• Richard C. Beacham: The Roman theater and its audience . Harvard University Press, Cambridge MA 1992, ISBN 0-674-77913-4 .
  • Peter Connolly , Hazel Dodge: The Ancient City. Life in Athens and Rome . Könemann Verlag, Cologne 1998, ISBN 3-8290-1104-0 .
  • Florence Dupont, Aristotle or the vampire of western theater. German by Kerstin Beyerlein. Alexander Verlag , Berlin 2018, ISBN 978-3-89581-456-3
  • Evelyn Fertl: Of muses, mimes and light girls ... The actress in Roman antiquity . Braumüller, Vienna 2005, ISBN 3-7003-1516-3 ( Blickpunkte 9).
  • Alexander Puk: The Roman Games in Late Antiquity. de Gruyter, Berlin 2014, ISBN 978-3-11-033745-7 ( Millennium Studies 48 ).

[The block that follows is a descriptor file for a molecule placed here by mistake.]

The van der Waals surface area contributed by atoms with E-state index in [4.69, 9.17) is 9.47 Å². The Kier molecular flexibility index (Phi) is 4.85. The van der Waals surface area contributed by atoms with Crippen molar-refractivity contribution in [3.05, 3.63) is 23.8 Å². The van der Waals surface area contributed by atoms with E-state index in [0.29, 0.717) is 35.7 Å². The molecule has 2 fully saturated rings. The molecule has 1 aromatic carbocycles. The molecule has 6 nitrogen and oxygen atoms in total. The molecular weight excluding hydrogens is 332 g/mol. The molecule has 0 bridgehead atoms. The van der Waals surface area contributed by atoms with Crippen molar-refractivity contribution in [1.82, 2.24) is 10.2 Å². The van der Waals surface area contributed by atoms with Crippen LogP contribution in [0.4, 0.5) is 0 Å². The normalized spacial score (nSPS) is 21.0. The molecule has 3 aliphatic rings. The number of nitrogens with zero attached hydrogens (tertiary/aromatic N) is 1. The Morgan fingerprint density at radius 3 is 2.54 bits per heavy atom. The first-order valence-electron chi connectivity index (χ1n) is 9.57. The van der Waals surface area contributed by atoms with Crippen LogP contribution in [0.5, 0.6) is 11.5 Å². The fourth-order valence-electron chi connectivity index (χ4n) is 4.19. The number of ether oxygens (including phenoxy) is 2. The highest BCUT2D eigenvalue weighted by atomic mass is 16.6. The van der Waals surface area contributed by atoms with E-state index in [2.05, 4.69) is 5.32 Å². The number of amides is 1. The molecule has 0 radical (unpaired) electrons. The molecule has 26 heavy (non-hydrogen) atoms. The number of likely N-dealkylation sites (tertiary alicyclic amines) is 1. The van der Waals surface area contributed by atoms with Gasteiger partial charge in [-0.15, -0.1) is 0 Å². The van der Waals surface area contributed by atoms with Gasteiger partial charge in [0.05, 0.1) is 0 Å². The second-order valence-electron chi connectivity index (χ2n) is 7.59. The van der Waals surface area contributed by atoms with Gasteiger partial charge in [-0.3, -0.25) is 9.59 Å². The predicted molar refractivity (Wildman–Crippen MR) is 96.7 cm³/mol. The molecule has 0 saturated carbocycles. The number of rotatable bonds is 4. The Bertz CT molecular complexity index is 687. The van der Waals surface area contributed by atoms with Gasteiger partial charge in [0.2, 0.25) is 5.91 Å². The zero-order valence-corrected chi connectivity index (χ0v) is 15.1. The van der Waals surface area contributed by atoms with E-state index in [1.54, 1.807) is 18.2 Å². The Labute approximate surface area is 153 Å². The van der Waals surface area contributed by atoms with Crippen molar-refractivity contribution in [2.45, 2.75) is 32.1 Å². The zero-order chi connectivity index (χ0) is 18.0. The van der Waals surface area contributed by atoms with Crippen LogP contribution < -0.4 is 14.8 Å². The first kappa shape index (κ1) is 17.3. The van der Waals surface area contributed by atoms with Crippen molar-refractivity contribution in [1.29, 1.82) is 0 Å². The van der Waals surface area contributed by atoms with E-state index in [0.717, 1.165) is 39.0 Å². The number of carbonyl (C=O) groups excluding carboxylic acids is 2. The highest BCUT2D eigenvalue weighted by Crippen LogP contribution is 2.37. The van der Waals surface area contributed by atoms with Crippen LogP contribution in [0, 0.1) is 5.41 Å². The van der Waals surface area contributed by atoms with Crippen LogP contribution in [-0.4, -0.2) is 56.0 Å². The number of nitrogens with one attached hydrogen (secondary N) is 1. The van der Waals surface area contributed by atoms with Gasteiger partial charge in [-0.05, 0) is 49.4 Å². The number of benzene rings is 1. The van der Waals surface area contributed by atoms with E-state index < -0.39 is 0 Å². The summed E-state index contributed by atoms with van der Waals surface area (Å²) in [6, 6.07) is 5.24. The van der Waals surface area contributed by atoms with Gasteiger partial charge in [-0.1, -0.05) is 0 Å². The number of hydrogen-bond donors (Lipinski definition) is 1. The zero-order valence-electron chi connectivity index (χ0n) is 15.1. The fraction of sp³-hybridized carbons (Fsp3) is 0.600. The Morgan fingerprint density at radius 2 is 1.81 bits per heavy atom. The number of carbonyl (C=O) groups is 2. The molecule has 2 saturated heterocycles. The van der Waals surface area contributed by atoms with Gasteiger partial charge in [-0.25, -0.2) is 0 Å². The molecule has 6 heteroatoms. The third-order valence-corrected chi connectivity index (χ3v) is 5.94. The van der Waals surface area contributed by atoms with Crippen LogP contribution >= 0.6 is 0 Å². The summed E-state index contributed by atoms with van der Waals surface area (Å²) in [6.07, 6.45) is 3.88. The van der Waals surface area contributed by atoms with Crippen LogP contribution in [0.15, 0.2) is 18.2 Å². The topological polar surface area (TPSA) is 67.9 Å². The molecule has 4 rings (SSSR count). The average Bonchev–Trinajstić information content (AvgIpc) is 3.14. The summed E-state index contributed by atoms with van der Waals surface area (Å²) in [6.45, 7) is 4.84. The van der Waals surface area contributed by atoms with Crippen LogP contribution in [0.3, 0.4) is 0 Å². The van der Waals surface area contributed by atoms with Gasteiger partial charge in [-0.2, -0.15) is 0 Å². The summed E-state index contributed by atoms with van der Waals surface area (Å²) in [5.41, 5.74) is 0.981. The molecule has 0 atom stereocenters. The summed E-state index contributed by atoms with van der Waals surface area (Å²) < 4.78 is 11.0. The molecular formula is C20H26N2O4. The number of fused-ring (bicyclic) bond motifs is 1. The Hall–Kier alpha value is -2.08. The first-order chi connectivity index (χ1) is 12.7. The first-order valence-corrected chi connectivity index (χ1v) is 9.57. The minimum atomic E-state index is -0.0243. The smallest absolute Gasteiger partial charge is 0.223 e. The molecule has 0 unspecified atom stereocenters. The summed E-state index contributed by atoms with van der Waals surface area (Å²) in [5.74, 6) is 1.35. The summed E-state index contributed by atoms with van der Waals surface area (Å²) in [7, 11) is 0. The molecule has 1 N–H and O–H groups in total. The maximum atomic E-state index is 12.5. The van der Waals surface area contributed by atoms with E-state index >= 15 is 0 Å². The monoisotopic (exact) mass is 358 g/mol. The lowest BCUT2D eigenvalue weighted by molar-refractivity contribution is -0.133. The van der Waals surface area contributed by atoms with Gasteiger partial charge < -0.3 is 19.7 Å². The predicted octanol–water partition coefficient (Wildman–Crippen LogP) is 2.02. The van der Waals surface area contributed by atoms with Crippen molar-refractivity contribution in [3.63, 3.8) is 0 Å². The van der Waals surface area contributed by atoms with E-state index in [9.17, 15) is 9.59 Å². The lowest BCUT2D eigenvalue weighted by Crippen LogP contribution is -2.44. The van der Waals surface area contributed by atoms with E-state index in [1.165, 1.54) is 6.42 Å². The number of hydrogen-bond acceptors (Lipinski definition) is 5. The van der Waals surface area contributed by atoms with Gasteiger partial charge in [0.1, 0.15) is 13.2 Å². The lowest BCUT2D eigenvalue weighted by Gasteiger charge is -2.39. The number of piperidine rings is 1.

• Jürgen Söring (Ed.): Le théâtre antique et sa réception . Homage to Walter Spoerri . Lang, Frankfurt am Main a. a. 1994, ISBN 3-631-47280-3 .
  • Carl W. Weber : bread and games. Mass entertainment as politics in ancient Rome. License issue 1989 for Manfred Pawlak Verlagsgesellschaft mbH, Herrsching. ISBN 3-88199-639-7 .
  • Magnus Wistrand: Entertainment and violence in Ancient Rome. The attitudes of Roman writers of the first century AD Acta Universitatis Gothoburgensis, Göteborg 1992, ISBN 91-7346-255-1 ( Acta Universitatis Gothoburgensis - Studia Graeca et Latina Gothoburgensia 56).

Web links

Commons : Antique theater  album with pictures, videos and audio files

Individual evidence

  1. ^ Weber (1989): Bread and Games , p. 160f